fits_over_folds %>%

If we wanted to, I believe it is also possible to store the actual predictions made in each bootstrap, to be able to plot all their AUC curves together.

The result of this analysis, is that we now have a process set up for determining which words lead to positive or negative reviews. Note below that the vi() function relies upon the "fit" component of the fitted workflow (training_fit -something that we generated a fair bit earlier).

training_fit <- final_lasso_wf %>% 
training_fit %>% 
  pull_workflow_fit() %>% 
  vi() %>%
  group_by(Sign) %>%
  top_n(20, wt = abs(Importance)) %>%
  ungroup() %>%
  mutate(Importance = abs(Importance),
         Variable = word(Variable, -1, sep = "_"),
         Variable = fct_reorder(Variable, Importance)) %>%
  ggplot(aes(x = Importance, y = Variable, fill = Sign)) +
  geom_col(show.legend = FALSE) +
  facet_wrap(~Sign, scales = "free_y") +
  labs(y = NULL)

Nothing too amazing here. These words would probably receive similar importance scores in any context. But, simply, due to the fact that this is isolated to our own training data and the fact that we made it ourselves and can generate a similar outcomes for other datasets, is why this is cool.

But better than cool is something that is actually useful. So let's put this model to work, with some brand new unseen data.

new_data_to_be_scored <- tibble::tribble(
  ~"review", ~"sentiment",
  "I'm still infatuated with this phone.", "good",
  "Strike 2, who wants to be rushed.", "bad",
  "I enjoyed reading this book to my children when they were little.", "good",
  "We had a group of 70+ when we claimed we would only have 40 and they handled us beautifully.", "good",
  "The story is lame, not interesting and NEVER really explains the sinister origins of the puppets", "bad",
  "Better than you'd expect.", "good",
  "It was a huge awkward 1.5lb piece of cow that was 3/4ths gristle and fat.", "bad",
  "Yes, it's that bad.", "bad",
  "I did not expect this to be so good!", "good",
  "The only redeeming quality of the restaurant was that it was very inexpensive.", "good"
) %>% 
  mutate(sentiment = as.factor(sentiment))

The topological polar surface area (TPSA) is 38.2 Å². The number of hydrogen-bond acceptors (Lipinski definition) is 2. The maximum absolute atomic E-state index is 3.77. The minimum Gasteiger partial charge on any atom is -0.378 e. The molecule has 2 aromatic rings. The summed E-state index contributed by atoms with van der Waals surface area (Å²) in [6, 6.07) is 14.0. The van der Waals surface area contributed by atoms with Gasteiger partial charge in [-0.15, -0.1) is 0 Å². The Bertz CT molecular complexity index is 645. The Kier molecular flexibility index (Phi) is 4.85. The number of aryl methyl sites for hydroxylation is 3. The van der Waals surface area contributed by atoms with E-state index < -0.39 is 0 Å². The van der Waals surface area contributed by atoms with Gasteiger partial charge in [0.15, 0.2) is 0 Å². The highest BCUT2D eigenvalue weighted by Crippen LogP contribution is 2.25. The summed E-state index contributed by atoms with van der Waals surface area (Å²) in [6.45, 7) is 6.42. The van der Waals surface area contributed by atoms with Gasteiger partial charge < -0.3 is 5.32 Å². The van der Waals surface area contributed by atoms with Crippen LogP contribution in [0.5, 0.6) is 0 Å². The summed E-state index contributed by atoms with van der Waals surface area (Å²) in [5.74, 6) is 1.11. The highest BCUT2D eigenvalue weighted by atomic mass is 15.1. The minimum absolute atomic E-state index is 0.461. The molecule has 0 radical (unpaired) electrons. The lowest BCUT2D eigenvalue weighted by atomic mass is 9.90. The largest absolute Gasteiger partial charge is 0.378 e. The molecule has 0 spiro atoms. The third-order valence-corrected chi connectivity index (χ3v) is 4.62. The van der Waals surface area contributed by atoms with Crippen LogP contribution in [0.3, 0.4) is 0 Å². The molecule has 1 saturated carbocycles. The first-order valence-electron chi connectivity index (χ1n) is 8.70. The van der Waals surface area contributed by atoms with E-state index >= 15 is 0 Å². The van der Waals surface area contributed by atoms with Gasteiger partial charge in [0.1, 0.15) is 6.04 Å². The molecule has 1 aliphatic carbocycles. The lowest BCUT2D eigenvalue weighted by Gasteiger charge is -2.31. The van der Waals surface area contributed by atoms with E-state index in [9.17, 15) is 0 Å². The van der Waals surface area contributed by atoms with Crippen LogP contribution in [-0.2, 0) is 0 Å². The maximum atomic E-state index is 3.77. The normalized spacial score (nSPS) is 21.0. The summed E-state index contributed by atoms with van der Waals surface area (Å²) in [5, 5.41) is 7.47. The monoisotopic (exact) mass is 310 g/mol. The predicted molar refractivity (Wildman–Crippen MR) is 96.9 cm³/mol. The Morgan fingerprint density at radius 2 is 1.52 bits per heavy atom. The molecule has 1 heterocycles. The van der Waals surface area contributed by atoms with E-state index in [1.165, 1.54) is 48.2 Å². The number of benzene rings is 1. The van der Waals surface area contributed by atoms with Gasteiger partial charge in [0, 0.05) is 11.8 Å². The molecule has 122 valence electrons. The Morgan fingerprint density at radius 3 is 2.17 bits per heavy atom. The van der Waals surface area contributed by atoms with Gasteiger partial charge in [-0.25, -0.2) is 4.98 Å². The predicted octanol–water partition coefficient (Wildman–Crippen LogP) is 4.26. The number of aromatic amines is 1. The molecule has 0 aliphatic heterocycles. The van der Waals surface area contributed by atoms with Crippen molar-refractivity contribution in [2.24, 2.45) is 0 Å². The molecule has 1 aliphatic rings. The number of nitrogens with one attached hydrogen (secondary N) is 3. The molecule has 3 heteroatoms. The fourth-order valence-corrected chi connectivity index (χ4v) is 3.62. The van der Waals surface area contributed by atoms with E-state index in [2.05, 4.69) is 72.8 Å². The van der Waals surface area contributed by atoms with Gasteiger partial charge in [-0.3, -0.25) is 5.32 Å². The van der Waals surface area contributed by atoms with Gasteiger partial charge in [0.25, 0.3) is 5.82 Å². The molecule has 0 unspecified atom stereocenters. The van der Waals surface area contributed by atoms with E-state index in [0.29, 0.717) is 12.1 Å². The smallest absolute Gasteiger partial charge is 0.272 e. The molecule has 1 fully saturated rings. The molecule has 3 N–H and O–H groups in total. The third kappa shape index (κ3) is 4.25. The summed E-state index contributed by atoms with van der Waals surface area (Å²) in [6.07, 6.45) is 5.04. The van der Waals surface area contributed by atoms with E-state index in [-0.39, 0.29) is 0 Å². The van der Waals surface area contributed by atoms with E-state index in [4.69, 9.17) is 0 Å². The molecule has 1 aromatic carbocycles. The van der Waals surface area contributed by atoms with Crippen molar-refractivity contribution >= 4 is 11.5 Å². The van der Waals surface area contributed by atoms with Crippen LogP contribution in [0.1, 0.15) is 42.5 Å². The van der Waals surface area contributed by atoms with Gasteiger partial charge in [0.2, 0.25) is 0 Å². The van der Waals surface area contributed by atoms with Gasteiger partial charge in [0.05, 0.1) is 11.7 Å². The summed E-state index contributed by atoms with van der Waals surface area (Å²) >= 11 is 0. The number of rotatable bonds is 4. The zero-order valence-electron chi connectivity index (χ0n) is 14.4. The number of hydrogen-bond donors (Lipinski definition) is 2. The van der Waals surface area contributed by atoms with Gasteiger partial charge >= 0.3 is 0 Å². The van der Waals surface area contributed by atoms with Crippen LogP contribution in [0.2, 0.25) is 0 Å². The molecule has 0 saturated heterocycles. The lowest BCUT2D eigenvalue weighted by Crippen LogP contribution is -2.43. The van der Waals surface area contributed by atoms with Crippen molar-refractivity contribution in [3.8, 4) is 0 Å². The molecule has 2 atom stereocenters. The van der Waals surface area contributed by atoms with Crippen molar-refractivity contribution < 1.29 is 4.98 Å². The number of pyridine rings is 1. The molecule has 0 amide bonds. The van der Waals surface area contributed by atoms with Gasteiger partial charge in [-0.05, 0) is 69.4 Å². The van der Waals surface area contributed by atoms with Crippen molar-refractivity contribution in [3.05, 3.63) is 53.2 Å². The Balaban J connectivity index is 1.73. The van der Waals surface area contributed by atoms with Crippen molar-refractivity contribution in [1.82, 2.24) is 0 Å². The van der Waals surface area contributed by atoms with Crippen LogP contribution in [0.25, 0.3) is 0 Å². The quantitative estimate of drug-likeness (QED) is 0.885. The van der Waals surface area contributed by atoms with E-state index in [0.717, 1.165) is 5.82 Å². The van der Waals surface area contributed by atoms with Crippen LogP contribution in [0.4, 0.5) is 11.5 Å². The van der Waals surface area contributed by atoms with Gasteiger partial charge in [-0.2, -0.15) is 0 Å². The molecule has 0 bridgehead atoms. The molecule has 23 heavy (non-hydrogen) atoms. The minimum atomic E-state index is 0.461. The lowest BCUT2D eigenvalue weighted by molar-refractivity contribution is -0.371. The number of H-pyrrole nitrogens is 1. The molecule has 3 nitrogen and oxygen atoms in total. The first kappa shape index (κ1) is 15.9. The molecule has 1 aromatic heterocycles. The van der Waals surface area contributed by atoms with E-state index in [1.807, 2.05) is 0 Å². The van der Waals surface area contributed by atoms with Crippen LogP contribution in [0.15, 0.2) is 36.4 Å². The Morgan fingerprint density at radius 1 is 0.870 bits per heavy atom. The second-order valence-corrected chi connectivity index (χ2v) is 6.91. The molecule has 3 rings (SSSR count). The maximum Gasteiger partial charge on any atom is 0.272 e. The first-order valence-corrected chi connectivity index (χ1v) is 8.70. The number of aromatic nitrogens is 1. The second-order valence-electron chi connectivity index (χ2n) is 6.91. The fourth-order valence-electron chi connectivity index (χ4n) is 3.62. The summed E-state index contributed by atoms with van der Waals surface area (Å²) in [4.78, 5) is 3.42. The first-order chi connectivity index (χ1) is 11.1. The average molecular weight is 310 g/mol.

Here we've got some brand new data. Let's pretend that we don't already have their sentiment. This time, we should utilise all the data we have available for training our model:

full_training_fit <- final_lasso_wf %>% 
new_data_to_be_scored %>% 
    predict(full_training_fit, new_data = new_data_to_be_scored, type = "class"),
    predict(full_training_fit, new_data = new_data_to_be_scored, type = "prob")

These results outline how NLP accuracy isn't an easy thing to achieve. We can see that we got numerous uncertain predictions (around the 50% mark) and these tended to be wrong more often than our more confident predictions.

Obviously, this is not the most advanced model we could possibly discover. This is probably the point where experienced ML practitioners start off from. People like myself are just happy to have this process documented for future reference and to pick up a few tips and tricks along the way (as there are many more models, that each require there own deeper understanding, as well).

At the risk of making this post a complete epic. I would also like to preempt my next post, by talking about what the drake package might be able to offer us, in this context.

At the moment this whole process is sitting in one r script. You can find it here.

Contribute to Tadge-Analytics/reviews_analysis development by creating an account on GitHub.

This is great and convenient for other people to get the step by step understanding of the process I utilised.

But, as I pursue and experiment with more advanced models, I would like to avoid having to repeat all the individual parts, each time I boot up. For example, re-downloading the file, or re-running the tune_grid().

We could go ahead and split these sections into different files and include many save_rds and read_rds functions all about the place. But apparently, the package drake, can assist us with all this, quite significantly (by generating a series of cache files). So let's take a look at that (in the next post).

Thanks for reading.